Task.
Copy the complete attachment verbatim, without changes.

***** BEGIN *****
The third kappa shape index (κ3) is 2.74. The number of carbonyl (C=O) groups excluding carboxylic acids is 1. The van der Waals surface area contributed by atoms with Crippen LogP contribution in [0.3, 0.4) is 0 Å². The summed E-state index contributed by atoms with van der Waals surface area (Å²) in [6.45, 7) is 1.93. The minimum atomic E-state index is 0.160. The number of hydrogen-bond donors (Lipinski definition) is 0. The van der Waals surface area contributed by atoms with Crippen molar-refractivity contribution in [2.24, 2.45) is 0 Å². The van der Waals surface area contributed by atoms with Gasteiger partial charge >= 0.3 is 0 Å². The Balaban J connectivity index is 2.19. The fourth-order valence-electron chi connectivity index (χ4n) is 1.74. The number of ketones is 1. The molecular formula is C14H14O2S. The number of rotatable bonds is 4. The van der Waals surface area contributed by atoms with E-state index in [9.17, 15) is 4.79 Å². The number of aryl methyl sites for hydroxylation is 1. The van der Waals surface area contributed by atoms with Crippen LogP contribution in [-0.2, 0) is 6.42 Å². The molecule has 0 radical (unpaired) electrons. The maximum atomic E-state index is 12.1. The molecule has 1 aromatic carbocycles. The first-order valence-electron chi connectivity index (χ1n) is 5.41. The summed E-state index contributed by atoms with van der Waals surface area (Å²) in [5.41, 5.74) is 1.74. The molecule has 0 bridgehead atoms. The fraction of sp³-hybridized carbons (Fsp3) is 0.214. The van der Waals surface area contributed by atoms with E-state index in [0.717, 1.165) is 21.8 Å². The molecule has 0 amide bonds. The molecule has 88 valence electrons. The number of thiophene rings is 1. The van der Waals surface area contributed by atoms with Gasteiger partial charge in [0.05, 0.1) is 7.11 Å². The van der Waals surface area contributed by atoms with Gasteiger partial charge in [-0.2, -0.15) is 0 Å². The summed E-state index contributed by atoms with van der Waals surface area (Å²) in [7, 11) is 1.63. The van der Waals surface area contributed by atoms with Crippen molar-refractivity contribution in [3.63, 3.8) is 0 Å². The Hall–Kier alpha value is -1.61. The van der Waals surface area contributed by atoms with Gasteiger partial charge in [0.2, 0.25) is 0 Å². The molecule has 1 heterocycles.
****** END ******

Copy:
The third kappa shape index (κ3) is 2.74. The number of carbonyl (C=O) groups excluding carboxylic acids is 1. The van der Waals surface area contributed by atoms with Crippen LogP contribution in [0.3, 0.4) is 0 Å². The summed E-state index contributed by atoms with van der Waals surface area (Å²) in [6.45, 7) is 1.93. The minimum atomic E-state index is 0.160. The number of hydrogen-bond donors (Lipinski definition) is 0. The van der Waals surface area contributed by atoms with Crippen molar-refractivity contribution in [2.24, 2.45) is 0 Å². The van der Waals surface area contributed by atoms with Gasteiger partial charge >= 0.3 is 0 Å². The Balaban J connectivity index is 2.19. The fourth-order valence-electron chi connectivity index (χ4n) is 1.74. The number of ketones is 1. The molecular formula is C14H14O2S. The number of rotatable bonds is 4. The van der Waals surface area contributed by atoms with E-state index in [9.17, 15) is 4.79 Å². The number of aryl methyl sites for hydroxylation is 1. The van der Waals surface area contributed by atoms with Crippen LogP contribution in [-0.2, 0) is 6.42 Å². The molecule has 0 radical (unpaired) electrons. The maximum atomic E-state index is 12.1. The molecule has 1 aromatic carbocycles. The first-order valence-electron chi connectivity index (χ1n) is 5.41. The summed E-state index contributed by atoms with van der Waals surface area (Å²) in [5.41, 5.74) is 1.74. The molecule has 0 bridgehead atoms. The fraction of sp³-hybridized carbons (Fsp3) is 0.214. The van der Waals surface area contributed by atoms with E-state index in [0.717, 1.165) is 21.8 Å². The molecule has 0 amide bonds. The molecule has 88 valence electrons. The number of thiophene rings is 1. The van der Waals surface area contributed by atoms with Gasteiger partial charge in [0.05, 0.1) is 7.11 Å². The van der Waals surface area contributed by atoms with Gasteiger partial charge in [-0.2, -0.15) is 0 Å². The summed E-state index contributed by atoms with van der Waals surface area (Å²) in [7, 11) is 1.63. The van der Waals surface area contributed by atoms with Crippen molar-refractivity contribution in [3.63, 3.8) is 0 Å². The Hall–Kier alpha value is -1.61. The van der Waals surface area contributed by atoms with Gasteiger partial charge in [0.2, 0.25) is 0 Å². The molecule has 1 heterocycles.